News From the Wilds: November 2015

Screech-EDIT

Young Western Screech Owls are dispersing now and establishing new territories. Photo by Ty Fitzmorris.

By Ty Fitzmorris

November is the beginning of the long quiet of winter for the Mogollon Highlands. The cold has crawled from the cracks of night into the light of day, changing how all of the creatures of the region live.

The coming season brings scarcity of food and water, along with low, sometimes killing temperatures, and every species, plant and animal, has their set of adaptations to these challenges. These adaptations are sometimes physiological and sometimes behavioral, though for most species there is a little of both.

Mammals (including humans) and some non-migratory birds begin to undergo cold acclimatization now, which includes redirection of blood flow away from skin, accumulation of insulative body fat and fur, and metabolic and chemical changes, all resulting in an overall increase in tolerance for low temperatures. Insects undergo a wide variety of changes — some, including bumblebees, generate propylene glycol, or antifreeze, in their blood, which prevents them from freezing, while others develop the ability to raise their body temperatures far above that of the surrounding air, proving themselves anything but “cold-blooded.” Reptiles and amphibians are able to tolerate very low body temperatures without any injury, though some snakes, such as rattlesnakes, gather together in large numbers in caves to avoid the killing frosts. Many birds, such as the swallows and warblers, migrate south, both for food and to avoid the cold, while mammals such as Black Bears, Rock Squirrels, and Beavers create dens in which to shelter.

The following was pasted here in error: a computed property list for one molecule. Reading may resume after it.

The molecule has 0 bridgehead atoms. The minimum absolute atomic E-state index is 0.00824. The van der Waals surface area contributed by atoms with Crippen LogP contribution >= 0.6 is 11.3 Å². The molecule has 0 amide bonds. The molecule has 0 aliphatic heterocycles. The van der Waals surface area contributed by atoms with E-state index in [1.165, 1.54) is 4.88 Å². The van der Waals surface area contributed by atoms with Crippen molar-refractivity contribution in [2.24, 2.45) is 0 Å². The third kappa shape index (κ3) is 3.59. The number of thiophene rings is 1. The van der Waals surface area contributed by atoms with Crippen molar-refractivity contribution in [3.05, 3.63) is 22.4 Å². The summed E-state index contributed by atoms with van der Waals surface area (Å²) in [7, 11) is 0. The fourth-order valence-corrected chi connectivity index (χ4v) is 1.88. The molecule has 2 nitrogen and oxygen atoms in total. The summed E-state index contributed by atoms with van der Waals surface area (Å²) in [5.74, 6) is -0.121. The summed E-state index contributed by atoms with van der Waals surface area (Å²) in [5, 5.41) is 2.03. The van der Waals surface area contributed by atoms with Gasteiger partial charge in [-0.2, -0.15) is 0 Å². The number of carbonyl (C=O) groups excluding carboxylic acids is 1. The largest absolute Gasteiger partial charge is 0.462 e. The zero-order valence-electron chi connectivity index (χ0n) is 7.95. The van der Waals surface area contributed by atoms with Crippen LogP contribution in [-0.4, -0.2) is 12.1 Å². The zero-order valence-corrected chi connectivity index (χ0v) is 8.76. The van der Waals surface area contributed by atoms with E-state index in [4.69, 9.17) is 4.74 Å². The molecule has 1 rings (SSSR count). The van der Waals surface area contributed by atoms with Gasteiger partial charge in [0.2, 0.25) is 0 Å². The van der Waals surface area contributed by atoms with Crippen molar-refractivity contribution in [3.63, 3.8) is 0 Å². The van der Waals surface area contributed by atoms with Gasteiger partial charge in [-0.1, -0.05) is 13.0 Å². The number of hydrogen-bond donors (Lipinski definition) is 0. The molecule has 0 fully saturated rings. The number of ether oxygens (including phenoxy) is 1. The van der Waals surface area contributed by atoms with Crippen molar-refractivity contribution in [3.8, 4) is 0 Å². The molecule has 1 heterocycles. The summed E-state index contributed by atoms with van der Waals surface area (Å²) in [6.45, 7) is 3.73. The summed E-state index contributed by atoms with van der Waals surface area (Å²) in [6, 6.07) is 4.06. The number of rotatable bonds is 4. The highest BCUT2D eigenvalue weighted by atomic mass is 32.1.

The winter adaptations that are often less discussed, however, are those that are evolutionary in nature, such as the development of life stages suitable for extreme conditions. The most conspicuous are plant seeds and insect eggs, which are excellent for dispersal but also are capable of extraordinary feats of survival. Seeds might remain dormant for decades in soil, waiting for perfect germination conditions, while some invertebrate eggs are tough enough to withstand the harsh conditions of outer space and still hatch. It was this hardiness that led NASA to take the eggs of fairy shrimp far outside of our atmosphere, holding them with mechanical arms outside of spacecraft for long periods, and then hatching them with no apparent injury back on Earth.

These quiet months are a challenge to the naturalist after the bewildering panoply of the growing season, but some of the more neglected aspects of the natural world remain for us to explore. Winter is a great time to study the rocks and landforms of the Mogollon Highlands, which form the basis for our ecoregion as a whole. Formerly called the Central Highlands, the Mogollon Highlands are defined as the broad band of mountains and valleys between the Mogollon Rim of the Colorado Plateau and the deserts of the South, from the Chihuahua to the west to the Sonora to the south to the Mojave to the east. The Mogollon Highlands, as a result, have plants and animals from all of these regions, though intermingled in ways that have remained largely unstudied.

The three geologic processes that have affected our region most are the volcanism that has provided the extrusive igneous basalt cap of the Colorado plateau as well as the intrusive igneous granite that formed the Granite Dells and Granite Mountain; the spreading of the geologic plates, which have pulled the highlands apart, causing dropped blocks of crust to form valleys; and the movement of rock materials by gravity, water and wind, which carve the majestic valleys such as Sycamore Canyon, the Agua Fria, Walnut Canyon, and Beaver Creek Canyon.